That’s right; there is only one true morality. And like all important discussions, this one starts with a reference to Highlander. There can be only one! Which begs the question of what morality is, and that’s fine because it’s the simplest thing in the world: Morality is that which supports and defends life. Immorality is anything that harms or destroys life. That’s it. There are no exceptions and there is no need for religious support for philosophical argument. It’s self-evident, like the gravity of life.
You probably have questions.
Most of them likely start with, “What about…?”
And you might have assumptions.
Most of them probably start with, “You’re saying all life is equal” or “I’m not immoral just because I…” or “There is no morality without god.”
But let’s take a step back before we get into all that. The world is a messy place and resists simple solutions. We like our complexity because it creates gaps and exceptions where our ego and vanity can squeeze in, the same way corporations like tax loopholes. We’re drawn to moral relativity because it allows us to treat them differently than us. And we adore religious morality because it allows us to hate the damned for not being so gloriously like ourselves. What I’m proposing is that all of this is the worst kind of nonsense: systems of conceit built on foundations of self-interest that are not so much moral frameworks as conditional ethics based on power dynamics.
I reject them all, and so should you.
So let’s start with a few simple thought exercises and see where it gets us.
The Easy Stuff: Morality for the Masses
1 / It’s wrong to murder another person. This is true in most religions and cultures. Killing people is bad. We don’t really think about why; we accept the taking of human life as self-evidently wrong. Because it is. We don’t need god to tell us it’s the wrong thing to do; we know it is.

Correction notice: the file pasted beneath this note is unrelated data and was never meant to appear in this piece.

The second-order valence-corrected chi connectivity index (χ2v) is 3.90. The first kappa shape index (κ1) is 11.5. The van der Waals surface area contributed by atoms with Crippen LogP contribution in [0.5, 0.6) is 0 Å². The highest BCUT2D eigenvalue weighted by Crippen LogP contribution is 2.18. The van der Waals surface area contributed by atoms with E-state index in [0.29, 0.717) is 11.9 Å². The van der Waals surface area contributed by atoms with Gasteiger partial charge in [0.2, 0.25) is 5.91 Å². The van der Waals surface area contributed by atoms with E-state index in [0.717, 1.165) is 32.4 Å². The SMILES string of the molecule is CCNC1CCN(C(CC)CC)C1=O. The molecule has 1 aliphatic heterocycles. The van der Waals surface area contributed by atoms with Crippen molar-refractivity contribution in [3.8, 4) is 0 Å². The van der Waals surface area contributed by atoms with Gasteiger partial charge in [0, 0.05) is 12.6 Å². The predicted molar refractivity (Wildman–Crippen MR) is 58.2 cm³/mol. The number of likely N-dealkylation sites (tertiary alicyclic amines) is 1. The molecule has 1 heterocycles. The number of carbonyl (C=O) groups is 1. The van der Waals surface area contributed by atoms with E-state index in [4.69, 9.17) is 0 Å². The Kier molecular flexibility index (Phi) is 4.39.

But what if they have it coming? We’ll get to this. There might be something such as justifiable homicide, but that doesn’t make it moral; it just makes it conditionally justified. And that’s where things will get complicated.
2 / It’s not wrong to break a rock. It might be aesthetically displeasing or irritating if we’re fond of rocks, but it’s not a moral issue. In the absence of life, there is no morality. A black hole can eat a sun, a sun can go supernova and take out an entire solar system and the entire universe could slowly fade and die. And not one moment of all those billions of years of destruction has the slightest moral meaning unless it harms or benefits life.
But what if it’s a unique and beautiful formation? That’s still not a moral issue. Aesthetic, yes. But unless life is harmed in some way, it’s of no moral consequence that a sand dune was violated. That that doesn’t make it right or good (which are positive affirmations weak people often seek for destructive acts); it’s just not immoral.
3 / It’s more wrong to kill multiple people than one. We all know this. Moral harm is not a single value, one or zero, but exists on an infinite spectrum from the slightest malfeasance to global genocide and beyond. Every sane person understands that Hitler was worse than Jack the Ripper. Thus there’s no point in making arguments like “X is right because Y is worse.” They are both wrong if they are both wrong, even if one is more wrong. Anything else is rationalization that likely benefits the person screaming loudest.